From oil pipeline breaks to leaks in chemical plants, corrosion is one of the most damaging and costly naturally occurring events seen today. In order to better understand and prevent to corrosion process, John Scully, ECS member since and 2016 winner of the Society’s Linford Award, has teamed up with a multidisciplinary team to understand corrosion from the nano to the macroscale.
A new Multidisciplinary University Research Initiative (MURI) has emerged with the mission of preventing corrosion. Sponsored by the Office of Naval Research, the ultimate goal of the project is to understand, predict, and control the role of minor elements on the early stages of corrosion in metal alloys.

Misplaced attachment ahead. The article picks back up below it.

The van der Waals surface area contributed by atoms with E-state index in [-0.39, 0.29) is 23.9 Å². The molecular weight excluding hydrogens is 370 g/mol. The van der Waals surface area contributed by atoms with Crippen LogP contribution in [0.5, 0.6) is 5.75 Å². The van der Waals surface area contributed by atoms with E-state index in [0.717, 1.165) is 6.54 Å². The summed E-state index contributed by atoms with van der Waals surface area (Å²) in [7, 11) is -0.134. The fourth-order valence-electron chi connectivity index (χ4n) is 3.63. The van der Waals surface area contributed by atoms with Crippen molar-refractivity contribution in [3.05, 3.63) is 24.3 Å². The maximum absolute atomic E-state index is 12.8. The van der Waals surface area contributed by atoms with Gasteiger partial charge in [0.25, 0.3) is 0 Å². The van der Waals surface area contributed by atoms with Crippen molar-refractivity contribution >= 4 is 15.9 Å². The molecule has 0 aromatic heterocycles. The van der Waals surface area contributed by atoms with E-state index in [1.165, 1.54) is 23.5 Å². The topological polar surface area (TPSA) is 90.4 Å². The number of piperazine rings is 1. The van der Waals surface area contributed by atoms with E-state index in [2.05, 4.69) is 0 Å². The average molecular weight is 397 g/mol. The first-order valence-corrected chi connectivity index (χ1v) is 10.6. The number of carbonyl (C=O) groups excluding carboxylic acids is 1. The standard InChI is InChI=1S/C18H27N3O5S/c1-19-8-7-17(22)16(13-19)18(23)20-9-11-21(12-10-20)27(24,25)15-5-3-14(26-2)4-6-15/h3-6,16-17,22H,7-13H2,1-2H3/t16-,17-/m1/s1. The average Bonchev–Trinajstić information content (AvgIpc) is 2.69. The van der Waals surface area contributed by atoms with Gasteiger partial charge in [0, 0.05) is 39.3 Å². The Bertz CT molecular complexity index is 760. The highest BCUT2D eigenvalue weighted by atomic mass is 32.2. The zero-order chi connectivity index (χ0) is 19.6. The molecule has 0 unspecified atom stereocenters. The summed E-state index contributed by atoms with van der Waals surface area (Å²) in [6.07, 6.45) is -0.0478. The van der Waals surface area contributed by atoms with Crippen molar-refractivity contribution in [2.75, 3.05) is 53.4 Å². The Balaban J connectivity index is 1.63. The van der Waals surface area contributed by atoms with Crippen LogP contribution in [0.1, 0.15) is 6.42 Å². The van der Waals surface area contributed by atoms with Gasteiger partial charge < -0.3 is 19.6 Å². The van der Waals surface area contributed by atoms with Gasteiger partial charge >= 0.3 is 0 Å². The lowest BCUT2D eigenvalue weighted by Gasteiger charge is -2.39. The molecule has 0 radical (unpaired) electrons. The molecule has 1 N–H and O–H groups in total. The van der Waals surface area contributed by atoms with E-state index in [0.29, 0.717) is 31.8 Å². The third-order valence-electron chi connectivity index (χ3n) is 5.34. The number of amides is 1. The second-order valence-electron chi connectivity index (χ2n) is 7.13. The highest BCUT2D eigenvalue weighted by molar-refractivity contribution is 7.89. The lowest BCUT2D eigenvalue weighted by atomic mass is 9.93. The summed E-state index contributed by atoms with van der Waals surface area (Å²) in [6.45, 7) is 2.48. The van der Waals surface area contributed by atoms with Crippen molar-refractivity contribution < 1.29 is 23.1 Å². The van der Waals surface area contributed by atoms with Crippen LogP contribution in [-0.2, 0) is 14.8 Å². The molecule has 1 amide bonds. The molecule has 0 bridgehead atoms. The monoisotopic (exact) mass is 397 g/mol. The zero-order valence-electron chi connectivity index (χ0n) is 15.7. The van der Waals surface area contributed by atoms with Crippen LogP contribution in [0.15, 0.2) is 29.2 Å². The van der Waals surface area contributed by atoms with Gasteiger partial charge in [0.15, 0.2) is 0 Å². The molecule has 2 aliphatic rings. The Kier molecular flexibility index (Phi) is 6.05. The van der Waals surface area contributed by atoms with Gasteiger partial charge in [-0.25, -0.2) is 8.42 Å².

At its core, corrosion is the degradation of materials due to electrochemical reactions with the environment. In addition to yielding safety issues, corrosion costs an expected $23 billion annually, according to the Department of Defense.
Not only can corrosion cause buildings and bridges to collapse, but corrosion o electrical outlets and medical implants can cause fires and blood poisoning.
In order to address this complex problems, Scully and others are creating a team comprised of those versed in electrochemistry, microscopy, tomography, and simulations.